With all of the media hullaballoo about Hillary Clinton’s pneumonia, Donald Trump’s physical exam, Brangelina’s impeding divorce, and poisoned Skittles, you may have missed one of the biggest and most important health stories of this year.
Just yesterday, the United Nations General Assembly held a day-long meeting in New York City to discuss one of the most deadly threats to human health since the bubonic plague: antibiotic-resistant bacteria. This is only the fourth time in history that the General Assembly has met to address a health issue, having met twice in 2011 to talk about HIV/AIDS and chronic diseases, respectively, and again in 2014 to discuss the West African Ebola outbreak.
Antibiotic-resistant bacteria pose an even greater threat than Ebola, HIV/AIDS, and heart disease combined. According to the US Centers for Disease Control and Prevention (CDC), antibiotic-resistant forms of common bacteria like E. coli, Staphylococcus aureus, Streptococcus pneumoniae, and Mycobacterium tuberculosis – among others – infect nearly 2 million people a year in the United States, killing at least 25,000.
Worldwide, the number of people infected is several magnitudes greater; an estimated 750,000 people died from antibiotic-resistant infections in 2015. Within just a couple of decades, that number is expected to increase by nearly 1500%, yielding over 10 million “superbug”-related deaths annually by 2050.
Antibiotic-resistant infections will soon account for one-third of all deaths globally, a startling turnabout from 1967. That year, thanks to the widespread use of antibiotics and still effective public immunization programs, then Surgeon General William Stewart famously stated that, “the time has come to close the book on infectious diseases. We have basically wiped out infection in the United States.”
However, it turns out that it was the very successes that Dr. Stewart was touting –including copious use of antibiotics – that resulted in the grave crisis that we face today. It was the overprescribing and misuse of antibiotics over the past 50 years that allowed these superbugs to emerge.
Commonly used antibiotics like amoxicillin, cephalexin, azithromycin and ciprofloxacin still kill most bacteria, but a small percentage of these microorganisms are naturally resistant. Naturally occurring resistance has been seen for every antibiotic that has ever been developed. Thus, whenever an antibiotic is used, the drug-sensitive bacteria die off but the resistant bacteria survive. Eventually, if a particular antibiotic is used enough, the resistant bacteria take over. This is why antibiotics should only be used sparingly.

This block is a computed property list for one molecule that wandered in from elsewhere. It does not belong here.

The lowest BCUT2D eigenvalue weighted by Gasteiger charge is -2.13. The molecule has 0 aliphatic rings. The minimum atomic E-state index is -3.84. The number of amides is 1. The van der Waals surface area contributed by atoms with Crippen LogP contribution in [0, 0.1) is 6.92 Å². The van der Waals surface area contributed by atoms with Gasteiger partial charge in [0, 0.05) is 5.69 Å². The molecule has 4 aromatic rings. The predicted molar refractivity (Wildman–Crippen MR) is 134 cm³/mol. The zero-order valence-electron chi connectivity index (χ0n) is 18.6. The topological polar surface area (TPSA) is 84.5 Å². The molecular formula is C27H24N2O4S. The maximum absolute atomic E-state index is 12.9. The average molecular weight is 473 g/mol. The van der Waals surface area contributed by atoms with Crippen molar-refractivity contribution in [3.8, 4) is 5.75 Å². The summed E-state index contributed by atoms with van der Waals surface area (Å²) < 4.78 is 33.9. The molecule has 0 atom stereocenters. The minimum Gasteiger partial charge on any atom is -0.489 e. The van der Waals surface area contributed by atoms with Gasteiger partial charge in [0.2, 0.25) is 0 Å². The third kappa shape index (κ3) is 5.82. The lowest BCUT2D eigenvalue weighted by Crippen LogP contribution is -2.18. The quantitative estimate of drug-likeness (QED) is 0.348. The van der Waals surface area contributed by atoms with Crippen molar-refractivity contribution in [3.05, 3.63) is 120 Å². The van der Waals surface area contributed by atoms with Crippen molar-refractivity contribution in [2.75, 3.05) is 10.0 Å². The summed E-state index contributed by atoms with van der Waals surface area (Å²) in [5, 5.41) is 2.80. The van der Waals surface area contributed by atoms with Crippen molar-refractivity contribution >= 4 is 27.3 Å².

Unfortunately, we haven’t been so thoughtful in our use of these drugs. Ever since the first antibiotics were prescribed to treat serious infections among the soldiers fighting in World War II, we have used them more and more liberally.
It is not uncommon, for example, for a physician to prescribe an antibiotic like azithromycin to a patient with the flu, even though these drugs do not work on viruses like influenza. They may do so because they are hurried, because they misdiagnosis the illness, because they want to prevent potential secondary infections, or (most likely) because their patients expect them to.
We also use antibiotics for non-medical purposes. Nearly 80% of the antibiotics produced annually in the US are not used to treat infections, but instead are used by farmers as growth promoters. Antibiotics are routinely added to the feed or water of agricultural livestock – cattle, pigs and poultry – in order to make these animals fatter.
Given the high-dosages used, many of these drugs pass through the digestive system un-metabolized and are thus present in animal waste. This waste eventually enters the ecosystem through agricultural run-off or sewage spills, contaminating the ground, local streams and rivers, and underground aquifers. In agriculturally intensive regions of the world, pharmaceutically active concentrations of antibiotics are routinely found in soil and water samples. One study of the Yangtze and Pearl Rivers in China, for example, detected more than 60 different antibiotics in those waterways, often at levels that were 10,000 times greater than the normal human treatment dose.
As a result, the world is quickly running out of effective antibiotics. Despite this, there are few new antibiotic drugs in development. This is not because the need isn’t there, but it is simply too expensive and too difficult for pharmaceutical researcher and drug manufacturers to develop, test and market new antibiotics when the bacteria adapt so quickly.
Unless we change our current practices, we will soon be entering a post-antibiotic era. We need to stop prescribing antibiotics for every little cold. We need to stop using these drugs to satisfy our desire for cheap meat, milk and eggs. We need a global effort to develop new drugs and treatments for the myriad of drug-resistant bugs we already face. And we need to do it before it is too late.
A public health researcher and ethicist by training, Dr. Sean Philpott-Jones is Director of Research Ethics for the Bioethics Program of Clarkson University-Icahn School of Medicine at Mount Sinai in Schenectady, New York. He is also Acting Director of the Center for Bioethics and Clinical Leadership, and Project Director of its Advanced Certificate Program for Research Ethics in Central and Eastern Europe.
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